(a) or (b) may also recover reasonable attorney fees incurred in connection with the 23
(d) 1. A district attorney or the attorney general may institute an action for 2
injunctive relief against any person who performs or attempts to perform an abortion 3
in violation of sub. (2) or (3).
2. A violation of the terms of an injunction issued as a result of an action under 5
subd. 1. constitutes contempt of the order. The court, after a finding of contempt, 6
shall impose a forfeiture in an amount of $10,000 for the first violation, $50,000 for 7
a 2nd violation, and $100,000 for each subsequent violation. The court may grant 8
any other relief it determines is just and proper in the circumstances. For purposes 9
of this subdivision, each abortion performed that violates the terms of the injunction 10
is considered a separate violation.
(e) A contract is not a defense to an action under this subsection.
(f) Nothing in this subsection limits the common law rights of a person that are 13
not in conflict with sub. (2) or (3).
14(6) Confidentiality in court proceedings.
(a) In every proceeding brought 15
under this section, the court, upon motion or sua sponte, shall rule whether the 16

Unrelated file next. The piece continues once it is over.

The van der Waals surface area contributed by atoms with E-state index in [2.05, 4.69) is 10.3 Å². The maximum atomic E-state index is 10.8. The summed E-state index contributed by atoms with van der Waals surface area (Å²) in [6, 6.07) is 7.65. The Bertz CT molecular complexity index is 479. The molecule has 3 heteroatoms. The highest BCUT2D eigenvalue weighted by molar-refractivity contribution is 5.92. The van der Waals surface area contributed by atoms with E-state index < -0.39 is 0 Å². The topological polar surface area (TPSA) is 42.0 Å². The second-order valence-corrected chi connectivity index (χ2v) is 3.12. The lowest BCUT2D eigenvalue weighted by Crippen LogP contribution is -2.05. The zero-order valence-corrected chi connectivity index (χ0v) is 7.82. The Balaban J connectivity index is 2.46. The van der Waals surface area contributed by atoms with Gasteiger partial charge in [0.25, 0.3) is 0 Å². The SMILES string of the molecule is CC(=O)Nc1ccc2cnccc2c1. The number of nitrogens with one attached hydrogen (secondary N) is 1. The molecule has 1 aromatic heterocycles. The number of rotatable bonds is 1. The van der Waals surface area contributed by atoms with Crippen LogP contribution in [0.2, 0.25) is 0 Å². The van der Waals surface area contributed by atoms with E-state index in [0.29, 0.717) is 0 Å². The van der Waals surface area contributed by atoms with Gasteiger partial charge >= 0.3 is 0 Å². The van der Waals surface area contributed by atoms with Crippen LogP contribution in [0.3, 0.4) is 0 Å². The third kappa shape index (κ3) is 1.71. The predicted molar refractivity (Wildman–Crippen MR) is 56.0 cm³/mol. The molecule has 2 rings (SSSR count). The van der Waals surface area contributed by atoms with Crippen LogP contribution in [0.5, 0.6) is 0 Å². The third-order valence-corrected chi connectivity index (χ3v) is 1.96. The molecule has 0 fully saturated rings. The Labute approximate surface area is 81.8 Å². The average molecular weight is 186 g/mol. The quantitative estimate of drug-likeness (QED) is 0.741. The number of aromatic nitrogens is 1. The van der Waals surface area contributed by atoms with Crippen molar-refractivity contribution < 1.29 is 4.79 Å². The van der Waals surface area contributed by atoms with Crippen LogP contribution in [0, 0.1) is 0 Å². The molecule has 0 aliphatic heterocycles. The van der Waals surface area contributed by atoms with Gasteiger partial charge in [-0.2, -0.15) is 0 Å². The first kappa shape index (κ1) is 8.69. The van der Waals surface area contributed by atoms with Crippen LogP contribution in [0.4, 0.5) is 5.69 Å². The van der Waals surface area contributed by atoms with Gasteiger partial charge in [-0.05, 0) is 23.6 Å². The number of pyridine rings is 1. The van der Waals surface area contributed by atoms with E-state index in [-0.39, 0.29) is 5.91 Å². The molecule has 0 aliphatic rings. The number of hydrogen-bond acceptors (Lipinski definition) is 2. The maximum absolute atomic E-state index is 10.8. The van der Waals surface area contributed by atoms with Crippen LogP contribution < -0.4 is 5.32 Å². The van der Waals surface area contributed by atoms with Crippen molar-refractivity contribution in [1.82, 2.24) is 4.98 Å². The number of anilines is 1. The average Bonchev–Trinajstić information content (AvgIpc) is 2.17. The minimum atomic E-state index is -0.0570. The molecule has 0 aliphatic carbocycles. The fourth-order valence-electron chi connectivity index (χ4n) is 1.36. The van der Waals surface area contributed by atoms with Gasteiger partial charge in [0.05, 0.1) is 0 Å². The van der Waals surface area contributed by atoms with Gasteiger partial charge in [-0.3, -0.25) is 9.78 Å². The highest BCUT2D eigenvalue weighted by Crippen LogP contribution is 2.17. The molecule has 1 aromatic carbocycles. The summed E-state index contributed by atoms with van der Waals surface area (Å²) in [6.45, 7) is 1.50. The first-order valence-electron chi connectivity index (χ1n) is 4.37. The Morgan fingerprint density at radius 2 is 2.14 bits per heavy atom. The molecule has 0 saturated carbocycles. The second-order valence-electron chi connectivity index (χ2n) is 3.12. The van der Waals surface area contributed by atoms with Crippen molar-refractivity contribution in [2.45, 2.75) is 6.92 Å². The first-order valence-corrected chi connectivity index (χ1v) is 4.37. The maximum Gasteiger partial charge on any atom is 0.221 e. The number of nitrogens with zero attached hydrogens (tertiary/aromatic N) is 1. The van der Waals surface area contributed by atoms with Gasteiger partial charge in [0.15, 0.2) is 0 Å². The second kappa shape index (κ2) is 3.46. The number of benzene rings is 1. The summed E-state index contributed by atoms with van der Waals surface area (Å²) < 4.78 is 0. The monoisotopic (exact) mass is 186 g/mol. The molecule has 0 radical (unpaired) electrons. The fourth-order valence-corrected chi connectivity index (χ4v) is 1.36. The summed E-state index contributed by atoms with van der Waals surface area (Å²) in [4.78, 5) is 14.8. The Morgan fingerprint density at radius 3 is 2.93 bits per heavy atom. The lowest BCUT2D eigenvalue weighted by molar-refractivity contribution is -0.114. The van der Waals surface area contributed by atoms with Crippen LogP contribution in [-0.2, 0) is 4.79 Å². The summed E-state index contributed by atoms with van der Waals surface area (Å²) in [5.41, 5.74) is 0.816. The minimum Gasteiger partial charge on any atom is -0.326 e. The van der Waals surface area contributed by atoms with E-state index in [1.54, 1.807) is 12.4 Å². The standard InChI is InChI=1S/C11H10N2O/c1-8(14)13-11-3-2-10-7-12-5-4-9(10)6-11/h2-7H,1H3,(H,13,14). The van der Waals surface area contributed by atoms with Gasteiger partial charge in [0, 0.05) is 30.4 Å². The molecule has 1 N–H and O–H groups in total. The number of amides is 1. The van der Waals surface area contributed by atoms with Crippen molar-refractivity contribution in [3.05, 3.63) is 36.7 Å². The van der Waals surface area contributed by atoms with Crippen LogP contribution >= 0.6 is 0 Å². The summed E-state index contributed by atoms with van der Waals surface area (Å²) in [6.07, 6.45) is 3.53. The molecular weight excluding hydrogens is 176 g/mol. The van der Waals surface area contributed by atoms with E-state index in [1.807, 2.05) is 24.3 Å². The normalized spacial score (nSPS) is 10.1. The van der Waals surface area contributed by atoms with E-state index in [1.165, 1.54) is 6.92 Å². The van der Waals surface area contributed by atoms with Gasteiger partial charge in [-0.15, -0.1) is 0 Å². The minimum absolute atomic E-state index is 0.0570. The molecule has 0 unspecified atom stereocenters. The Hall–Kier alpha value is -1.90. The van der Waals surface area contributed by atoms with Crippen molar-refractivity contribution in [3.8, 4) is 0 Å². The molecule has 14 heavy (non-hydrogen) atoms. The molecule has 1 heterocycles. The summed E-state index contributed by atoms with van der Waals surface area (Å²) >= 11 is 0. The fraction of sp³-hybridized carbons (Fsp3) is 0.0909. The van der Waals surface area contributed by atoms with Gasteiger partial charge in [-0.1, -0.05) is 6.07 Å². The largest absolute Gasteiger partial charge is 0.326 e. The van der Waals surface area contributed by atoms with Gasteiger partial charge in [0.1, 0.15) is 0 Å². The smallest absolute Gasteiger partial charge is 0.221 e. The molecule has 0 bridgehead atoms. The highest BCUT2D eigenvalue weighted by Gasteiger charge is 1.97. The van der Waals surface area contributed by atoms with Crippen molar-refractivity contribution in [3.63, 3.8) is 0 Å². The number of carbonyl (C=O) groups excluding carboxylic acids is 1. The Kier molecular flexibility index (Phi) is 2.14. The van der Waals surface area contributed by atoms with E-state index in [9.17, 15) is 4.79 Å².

identity of any woman upon whom an abortion was performed or induced or 17
attempted to be performed or induced shall be kept confidential unless the woman 18
waives confidentiality. If the court determines that a woman's identity should be 19
kept confidential, the court shall issue orders to the parties, witnesses, and counsel 20
and shall direct the sealing of the record and exclusion of individuals from 21
courtrooms or hearing rooms to the extent necessary to safeguard the woman's 22
identity from public disclosure. If the court issues an order to keep a woman's 23
identity confidential, the court shall provide written findings explaining why the 24
woman's identity should be kept confidential, why the order is essential to that end,
how the order is narrowly tailored to its purpose, and why no reasonable less 2
restrictive alternative exists.
(b) Any person, except for a public official, who brings an action under this 4